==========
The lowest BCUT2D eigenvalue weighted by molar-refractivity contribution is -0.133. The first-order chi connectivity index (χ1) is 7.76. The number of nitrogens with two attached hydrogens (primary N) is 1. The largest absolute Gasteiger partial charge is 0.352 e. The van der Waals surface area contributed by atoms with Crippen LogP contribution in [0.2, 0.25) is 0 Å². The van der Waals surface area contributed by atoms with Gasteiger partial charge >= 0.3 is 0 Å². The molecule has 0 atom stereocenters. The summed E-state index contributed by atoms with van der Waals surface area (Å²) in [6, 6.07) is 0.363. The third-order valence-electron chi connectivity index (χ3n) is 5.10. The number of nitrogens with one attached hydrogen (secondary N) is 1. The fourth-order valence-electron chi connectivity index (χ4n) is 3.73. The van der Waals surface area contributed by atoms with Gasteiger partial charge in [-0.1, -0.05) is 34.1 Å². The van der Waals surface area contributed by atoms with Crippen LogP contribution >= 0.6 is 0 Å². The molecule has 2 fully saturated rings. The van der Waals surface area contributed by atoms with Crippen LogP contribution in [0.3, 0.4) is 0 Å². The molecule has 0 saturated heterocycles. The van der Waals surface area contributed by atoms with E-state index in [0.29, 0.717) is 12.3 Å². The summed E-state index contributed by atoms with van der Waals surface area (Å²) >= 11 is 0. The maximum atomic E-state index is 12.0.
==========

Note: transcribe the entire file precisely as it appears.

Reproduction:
The lowest BCUT2D eigenvalue weighted by molar-refractivity contribution is -0.133. The first-order chi connectivity index (χ1) is 7.76. The number of nitrogens with two attached hydrogens (primary N) is 1. The largest absolute Gasteiger partial charge is 0.352 e. The van der Waals surface area contributed by atoms with Crippen LogP contribution in [0.2, 0.25) is 0 Å². The van der Waals surface area contributed by atoms with Gasteiger partial charge >= 0.3 is 0 Å². The molecule has 0 atom stereocenters. The summed E-state index contributed by atoms with van der Waals surface area (Å²) in [6, 6.07) is 0.363. The third-order valence-electron chi connectivity index (χ3n) is 5.10. The number of nitrogens with one attached hydrogen (secondary N) is 1. The fourth-order valence-electron chi connectivity index (χ4n) is 3.73. The van der Waals surface area contributed by atoms with Gasteiger partial charge in [-0.1, -0.05) is 34.1 Å². The van der Waals surface area contributed by atoms with Crippen LogP contribution >= 0.6 is 0 Å². The molecule has 2 fully saturated rings. The van der Waals surface area contributed by atoms with Crippen LogP contribution in [0.3, 0.4) is 0 Å². The molecule has 0 saturated heterocycles. The van der Waals surface area contributed by atoms with E-state index in [0.29, 0.717) is 12.3 Å². The summed E-state index contributed by atoms with van der Waals surface area (Å²) >= 11 is 0. The maximum atomic E-state index is 12.0.